Amazing Audiobooks (#AA2020) Nominees Round Up, May 29 Edition

Click here to see all of the current Amazing Audiobooks nominees along with more information about the list and past years’ selections.

Chicken Girl by Heather Smith Audiobooks
Publication Date: March 5, 2019
ISBN: 9780735266339

Social media has a way of ruining images of people and causing unnecessary chaos.  Smith’s novel uses real life issues to help the reader explore themes of gender transitions, sexuality, and family caregivers. Poppy, the protagonist, learns that it is hard to remain optimist in life given some of life’s harsh circumstances.  She also learns that life is bigger than self.

Poppy meets a six-year-old girl who opens her eyes to the world outside of herself.  She wallows in self-pity after she experiences humiliation and pain, which causes her to change her outward appearance and start to lose herself.  The young girl assists her with focusing on those around her.  Once Poppy accepts this, she can see what others around her are experiencing, which makes her see that her life is not bad at all.  Each story resonates with the reader because they are real stories that not just teens, but adults are faced with.  After Poppy opens her eyes to see the challenges that those that are in her immediate vicinity are experiencing she learns a harsh lesson about life; it’s imperfect.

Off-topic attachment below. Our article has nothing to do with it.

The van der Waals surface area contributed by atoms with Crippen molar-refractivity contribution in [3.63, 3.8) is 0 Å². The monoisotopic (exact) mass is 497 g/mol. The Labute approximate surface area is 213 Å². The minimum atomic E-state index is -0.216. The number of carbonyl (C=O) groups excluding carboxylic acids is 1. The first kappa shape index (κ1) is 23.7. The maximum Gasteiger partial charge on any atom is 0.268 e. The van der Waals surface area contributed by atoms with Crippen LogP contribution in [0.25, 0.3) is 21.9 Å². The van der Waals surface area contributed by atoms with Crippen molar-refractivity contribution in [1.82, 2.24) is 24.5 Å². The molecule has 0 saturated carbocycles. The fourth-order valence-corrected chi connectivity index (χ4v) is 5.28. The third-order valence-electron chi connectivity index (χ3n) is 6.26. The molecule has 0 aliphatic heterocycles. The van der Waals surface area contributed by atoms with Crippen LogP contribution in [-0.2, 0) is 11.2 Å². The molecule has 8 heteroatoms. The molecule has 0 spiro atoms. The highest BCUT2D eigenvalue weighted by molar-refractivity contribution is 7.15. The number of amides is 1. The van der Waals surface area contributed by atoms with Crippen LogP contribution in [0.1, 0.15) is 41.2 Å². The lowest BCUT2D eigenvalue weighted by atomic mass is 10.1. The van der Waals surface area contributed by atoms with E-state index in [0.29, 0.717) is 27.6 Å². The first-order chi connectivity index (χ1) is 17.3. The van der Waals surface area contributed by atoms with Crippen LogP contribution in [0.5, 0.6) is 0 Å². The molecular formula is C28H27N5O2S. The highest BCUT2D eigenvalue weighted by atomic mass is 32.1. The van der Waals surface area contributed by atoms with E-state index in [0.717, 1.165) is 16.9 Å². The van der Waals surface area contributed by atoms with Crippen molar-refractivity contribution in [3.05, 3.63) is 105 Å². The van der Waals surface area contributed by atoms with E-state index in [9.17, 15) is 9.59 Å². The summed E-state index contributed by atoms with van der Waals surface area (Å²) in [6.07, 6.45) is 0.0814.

Chicken Girl shows the severity of social media and the Internet.  It also allows teens to connect with the issues and characters that are present in the book. The book has real life issues that we have seen in Ugly Girls by Lindsay Hunter.  The book is a true depiction of what our teens deal with on a daily basis in school, at homes, and as they sit and dwell into that couch and surf the internet.  The narrator, Samantha Weinstein, does an amazing job captivating the listener with her pace and her voice inflection.  She is very articulate and she draws the reader in from the beginning to the end.  This piece allows teenagers to feel the emotions of the characters as they learn of the situations they deal with daily; with many being able to wholeheartedly relate to the characters.

–Kiera O. Vargas